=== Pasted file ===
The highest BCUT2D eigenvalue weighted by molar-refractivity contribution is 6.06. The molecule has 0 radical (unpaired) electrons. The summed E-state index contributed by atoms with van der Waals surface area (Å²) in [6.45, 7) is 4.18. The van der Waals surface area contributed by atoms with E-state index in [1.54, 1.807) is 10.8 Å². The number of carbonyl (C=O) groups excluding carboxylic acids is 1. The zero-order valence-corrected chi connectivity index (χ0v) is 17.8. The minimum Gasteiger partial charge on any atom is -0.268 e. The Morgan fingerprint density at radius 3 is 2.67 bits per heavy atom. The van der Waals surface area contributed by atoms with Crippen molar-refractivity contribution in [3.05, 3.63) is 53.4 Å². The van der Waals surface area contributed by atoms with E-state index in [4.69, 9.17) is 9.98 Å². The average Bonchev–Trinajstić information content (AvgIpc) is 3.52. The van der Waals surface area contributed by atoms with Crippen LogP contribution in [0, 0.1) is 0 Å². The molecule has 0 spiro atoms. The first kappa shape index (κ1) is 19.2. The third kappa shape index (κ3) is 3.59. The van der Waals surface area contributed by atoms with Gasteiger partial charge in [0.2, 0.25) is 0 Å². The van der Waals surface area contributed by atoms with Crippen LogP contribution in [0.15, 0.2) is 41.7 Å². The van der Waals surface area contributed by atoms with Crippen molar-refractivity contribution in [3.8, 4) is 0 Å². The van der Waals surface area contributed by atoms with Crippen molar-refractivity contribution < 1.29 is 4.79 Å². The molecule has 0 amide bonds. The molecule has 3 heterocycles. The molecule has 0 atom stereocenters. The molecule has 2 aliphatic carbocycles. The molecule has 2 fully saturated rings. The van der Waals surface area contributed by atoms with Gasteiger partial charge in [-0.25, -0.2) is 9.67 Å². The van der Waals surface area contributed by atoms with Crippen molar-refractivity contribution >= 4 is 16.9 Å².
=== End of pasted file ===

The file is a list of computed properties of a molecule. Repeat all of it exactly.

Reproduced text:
The highest BCUT2D eigenvalue weighted by molar-refractivity contribution is 6.06. The molecule has 0 radical (unpaired) electrons. The summed E-state index contributed by atoms with van der Waals surface area (Å²) in [6.45, 7) is 4.18. The van der Waals surface area contributed by atoms with E-state index in [1.54, 1.807) is 10.8 Å². The number of carbonyl (C=O) groups excluding carboxylic acids is 1. The zero-order valence-corrected chi connectivity index (χ0v) is 17.8. The minimum Gasteiger partial charge on any atom is -0.268 e. The Morgan fingerprint density at radius 3 is 2.67 bits per heavy atom. The van der Waals surface area contributed by atoms with Crippen molar-refractivity contribution in [3.05, 3.63) is 53.4 Å². The van der Waals surface area contributed by atoms with E-state index in [4.69, 9.17) is 9.98 Å². The average Bonchev–Trinajstić information content (AvgIpc) is 3.52. The van der Waals surface area contributed by atoms with Crippen LogP contribution in [0, 0.1) is 0 Å². The molecule has 0 spiro atoms. The first kappa shape index (κ1) is 19.2. The third kappa shape index (κ3) is 3.59. The van der Waals surface area contributed by atoms with Gasteiger partial charge in [0.2, 0.25) is 0 Å². The van der Waals surface area contributed by atoms with Crippen LogP contribution in [0.15, 0.2) is 41.7 Å². The van der Waals surface area contributed by atoms with Crippen molar-refractivity contribution in [3.8, 4) is 0 Å². The van der Waals surface area contributed by atoms with Crippen molar-refractivity contribution < 1.29 is 4.79 Å². The molecule has 0 amide bonds. The molecule has 3 heterocycles. The molecule has 0 atom stereocenters. The molecule has 2 aliphatic carbocycles. The molecule has 2 fully saturated rings. The van der Waals surface area contributed by atoms with Gasteiger partial charge in [-0.25, -0.2) is 9.67 Å². The van der Waals surface area contributed by atoms with Crippen molar-refractivity contribution >= 4 is 16.9 Å².